With all this in mind, let’s start with the good news regarding player contracts for Colorado. Mikko Rantanen and Gabriel Landeskog, MacKinnon’s linemates on the team’s number one line — one of the best lines in all of hockey — are both locked in for several years. Rantanen, who would be the number one star on almost any other team in the league, is under contract through the 2024-25 season. The average annual value (AAV) of his contract is $9.25 million, making him the highest-paid player on the Avalanche. Landeskog, the team’s captain, signed an eight-year deal this summer at an AAV of $7 million. That price tag represents what many consider to be a modest hometown discount. Landeskog made it known that he wanted to stay in Denver and was willing to work with the team to get a fair contract. 

“I grew up with posters of the Av’s Cup-winning teams in ’96 and ’01 in my room,” Landeskog said after signing the long-term deal. “And that was my goal, my dream, to be in a picture wearing an Av’s jersey and holding the Stanley Cup.”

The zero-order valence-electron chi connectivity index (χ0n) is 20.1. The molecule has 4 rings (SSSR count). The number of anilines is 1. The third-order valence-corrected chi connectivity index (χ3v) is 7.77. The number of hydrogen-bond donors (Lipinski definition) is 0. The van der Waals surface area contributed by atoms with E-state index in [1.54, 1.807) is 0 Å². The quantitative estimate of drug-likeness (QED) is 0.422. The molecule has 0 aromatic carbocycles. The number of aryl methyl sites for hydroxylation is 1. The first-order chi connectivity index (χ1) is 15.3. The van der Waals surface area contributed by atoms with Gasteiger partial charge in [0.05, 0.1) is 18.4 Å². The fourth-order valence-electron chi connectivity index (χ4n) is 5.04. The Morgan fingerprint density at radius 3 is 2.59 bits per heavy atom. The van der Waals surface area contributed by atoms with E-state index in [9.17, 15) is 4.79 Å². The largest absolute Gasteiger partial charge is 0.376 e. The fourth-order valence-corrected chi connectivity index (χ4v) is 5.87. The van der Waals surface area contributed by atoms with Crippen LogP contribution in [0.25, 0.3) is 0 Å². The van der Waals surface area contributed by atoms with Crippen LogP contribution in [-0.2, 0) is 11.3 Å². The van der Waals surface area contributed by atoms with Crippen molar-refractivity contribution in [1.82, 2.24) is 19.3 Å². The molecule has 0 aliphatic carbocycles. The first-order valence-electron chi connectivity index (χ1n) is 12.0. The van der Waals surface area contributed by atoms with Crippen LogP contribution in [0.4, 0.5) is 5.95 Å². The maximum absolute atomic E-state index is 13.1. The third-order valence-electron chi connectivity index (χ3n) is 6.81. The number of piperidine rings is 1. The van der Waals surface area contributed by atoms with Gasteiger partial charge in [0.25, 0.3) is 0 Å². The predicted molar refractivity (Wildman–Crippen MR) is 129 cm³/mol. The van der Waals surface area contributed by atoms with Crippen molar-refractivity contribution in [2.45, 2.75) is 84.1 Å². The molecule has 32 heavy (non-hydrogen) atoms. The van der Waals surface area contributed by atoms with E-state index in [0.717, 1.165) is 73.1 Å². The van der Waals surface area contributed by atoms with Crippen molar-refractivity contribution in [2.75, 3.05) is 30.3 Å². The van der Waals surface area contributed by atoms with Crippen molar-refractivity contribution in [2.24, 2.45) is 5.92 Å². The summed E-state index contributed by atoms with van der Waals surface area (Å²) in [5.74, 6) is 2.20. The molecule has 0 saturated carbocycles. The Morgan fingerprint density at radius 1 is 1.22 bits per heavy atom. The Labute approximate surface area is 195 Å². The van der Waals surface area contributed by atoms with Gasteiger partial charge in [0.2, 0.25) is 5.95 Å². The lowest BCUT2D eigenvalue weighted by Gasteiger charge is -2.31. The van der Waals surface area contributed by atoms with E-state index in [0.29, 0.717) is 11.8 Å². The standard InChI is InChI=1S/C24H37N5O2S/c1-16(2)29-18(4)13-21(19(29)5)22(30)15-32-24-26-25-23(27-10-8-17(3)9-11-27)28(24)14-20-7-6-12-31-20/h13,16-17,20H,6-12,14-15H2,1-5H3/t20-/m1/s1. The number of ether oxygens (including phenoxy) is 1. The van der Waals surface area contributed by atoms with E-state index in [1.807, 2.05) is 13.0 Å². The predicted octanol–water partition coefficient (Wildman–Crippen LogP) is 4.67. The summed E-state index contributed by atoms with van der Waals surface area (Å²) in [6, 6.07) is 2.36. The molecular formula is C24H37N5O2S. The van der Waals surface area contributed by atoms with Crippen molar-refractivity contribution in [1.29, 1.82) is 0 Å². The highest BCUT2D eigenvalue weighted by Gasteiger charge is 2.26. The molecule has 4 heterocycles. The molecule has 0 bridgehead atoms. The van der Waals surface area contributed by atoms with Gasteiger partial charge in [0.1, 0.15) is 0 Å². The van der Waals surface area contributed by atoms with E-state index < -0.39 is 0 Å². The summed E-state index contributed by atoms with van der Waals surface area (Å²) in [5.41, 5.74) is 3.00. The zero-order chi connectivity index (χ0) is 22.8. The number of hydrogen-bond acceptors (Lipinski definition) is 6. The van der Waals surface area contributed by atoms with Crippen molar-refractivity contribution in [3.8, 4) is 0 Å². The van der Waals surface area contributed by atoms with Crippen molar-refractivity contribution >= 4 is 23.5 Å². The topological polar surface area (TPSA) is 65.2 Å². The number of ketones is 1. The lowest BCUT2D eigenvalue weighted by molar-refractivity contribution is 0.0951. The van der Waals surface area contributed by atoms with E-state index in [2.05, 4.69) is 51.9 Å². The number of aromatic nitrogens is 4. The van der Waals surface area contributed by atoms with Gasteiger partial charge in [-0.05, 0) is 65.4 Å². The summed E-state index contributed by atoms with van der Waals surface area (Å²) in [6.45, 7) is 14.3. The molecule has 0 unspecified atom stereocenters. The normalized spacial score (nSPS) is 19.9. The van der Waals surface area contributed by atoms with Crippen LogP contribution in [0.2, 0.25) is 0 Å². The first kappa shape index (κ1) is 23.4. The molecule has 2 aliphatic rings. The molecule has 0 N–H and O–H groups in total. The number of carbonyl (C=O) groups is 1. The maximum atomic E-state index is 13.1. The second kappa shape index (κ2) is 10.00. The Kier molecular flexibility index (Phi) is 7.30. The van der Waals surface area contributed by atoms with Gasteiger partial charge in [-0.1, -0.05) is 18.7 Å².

The Avalanche also locked down defenseman Cale Makar with a contract this off-season worth $54 million over six years, or a cap hit of $9 million per year. In fact, the core defensive unit is solidly in place for at least a couple of seasons: Sam Girard is under contract through 2026-27 at an AAV of $5 million, Devon Toews is under contract through 2023-24 at an AAV of $4.1 million, and veteran Erik Johnson’s deal runs through the end of next season at an AAV of $6 million. Johnson’s age and inability to stay healthy will likely make him expendable, especially with Bowen Byram joining the club full time this season. It’s possible Sakic will attempt to extract value for Johnson and put him on the trading block before the year is out. 

Big Questions for Colorado

With the defense in hand, Sakic has three big questions to answer: Nathan MacKinnon, the second line of the offense, and goaltending. 

First, and most importantly to Avalanche fans, is MacKinnon. Widely considered a top-three player in the league, MacKinnon will command big money when he and the Avalanche sit down at the negotiating table next year. His agent will make the case that MacKinnon is worth at least the same as the Edmonton Oilers’ Connor McDavid ($12.5 million AAV), the Toronto Maple Leafs’ Austin Matthews ($11.64 million AAV) and the New York Rangers’ Artemi Panarin ($11.64 million AAV). And with inflation and a rising cap, MacKinnon and his representatives could comfortably make the case he should earn more.